There’s a new animated series, and Keke Palmer and Stephanie Hsu take center stage. Prime Video’s latest addition, The Second Best Hospital in the Galaxy, follows Dr. Sleech (Hsu) and Dr. Klak (Palmer) —aliens, best friends and intergalactically renowned surgeons— as they tackle anxiety-eating parasites, illegal time loops and deep-space STIs.

In Season 1, Drs. Sleech and Klak take on a dangerous and potentially groundbreaking case and, in doing so, put existence itself in jeopardy. Although considering their dismal personal lives, oblivion might be an improvement. Palmer and Hsu spoke with Blavity about traveling on this new journey and the fun they had along the way.

Keke, this is your second sci-fi project outside of Nope. What about the genre do you enjoy the most?

Keke Palmer: I think I like all genres because they give me an opportunity to explore something different tonally subject matter-wise. I think with sci-fi, it always is the opportunity to take something extremely heightened. But it’s always rooted in something extremely grounded. And it’s the same thing with The Second Best Hospital in the Galaxy. We’re dealing with this heightened world, but it’s a way to kind of trick you into going into this very deep, grounded place that is relatable to all people.

Stephanie, how different is it to work on an animated project doing voiceover work versus other mediums?

Stephanie Hsu: It’s definitely very different in the fact that you can show up into a voiceover booth in your jammies, and you don’t end up in your jammies when the camera’s rolling. Usually, you end up in your jammies and a full beat if it’s on camera. But I think what’s really the same, actually, outside of the casualness of being able to be in a recording booth, is that when you get special projects like this, the story and the characters, their mission should be the same. I think gone are the days of sort of really hyperbolic cartoons. I think we’re in this era where we’re creating a lot of amazing adult animated series that are really grounded, and it works when the story and the characters feel like very close to home and actual and actualized. So, in that way, it’s just as deep of work as it is when you’re on camera, which I think is true for this show.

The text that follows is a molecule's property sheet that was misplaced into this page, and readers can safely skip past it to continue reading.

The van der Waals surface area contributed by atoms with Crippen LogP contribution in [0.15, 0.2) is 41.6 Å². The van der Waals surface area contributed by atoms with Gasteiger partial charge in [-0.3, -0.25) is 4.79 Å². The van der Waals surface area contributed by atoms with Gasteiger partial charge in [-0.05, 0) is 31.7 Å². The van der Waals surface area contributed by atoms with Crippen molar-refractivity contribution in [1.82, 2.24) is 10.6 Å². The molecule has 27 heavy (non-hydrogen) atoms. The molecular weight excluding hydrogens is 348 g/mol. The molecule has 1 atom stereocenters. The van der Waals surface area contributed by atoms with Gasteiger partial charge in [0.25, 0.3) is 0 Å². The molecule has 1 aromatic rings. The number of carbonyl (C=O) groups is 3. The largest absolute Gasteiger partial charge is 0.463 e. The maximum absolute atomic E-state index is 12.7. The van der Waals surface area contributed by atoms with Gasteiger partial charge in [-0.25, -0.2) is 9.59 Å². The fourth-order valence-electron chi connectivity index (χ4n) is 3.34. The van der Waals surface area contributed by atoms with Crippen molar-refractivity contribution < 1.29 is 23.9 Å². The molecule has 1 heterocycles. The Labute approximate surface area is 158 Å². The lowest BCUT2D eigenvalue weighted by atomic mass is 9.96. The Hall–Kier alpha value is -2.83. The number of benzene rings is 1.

Stephanie, you mentioned that the show still gives enough depth, and you were excited about doing an adult animated project. How do you hope the project is received, and what takeaways are you hoping the audience gets from it?

SH: I hope that people laugh and giggle a lot in their cozy homes with their beloveds. I hope that they’re absolutely delighted and titillated by the imagery because the imagery and the world in the show is just wild and weird but somehow still really cozy. And I also hope that people feel really seen and feel a deep stigmatization around mental health or any sort of health issues they may have with their body or their mind and that they feel comforted also by the show.

Keke, you made history with your recent Emmy win. How significant has that moment been for you in your career, especially after you spoke on some of the woes you’ve experienced with the entertainment industry?

KP: It’s just awesome. I think as an actor or as any line of work — even if you work for Delta, when you get to that big Delta achievement and you’ve done over X amount of flights, or you’ve got an X amount of points, whatever it is, any time in any work that you do, it’s always cool to be acknowledged. It’s nice to be acknowledged by your peers. So it was just an exciting moment. And I appreciated the acknowledgment. And I always love the work I do, whether people are watching it or not.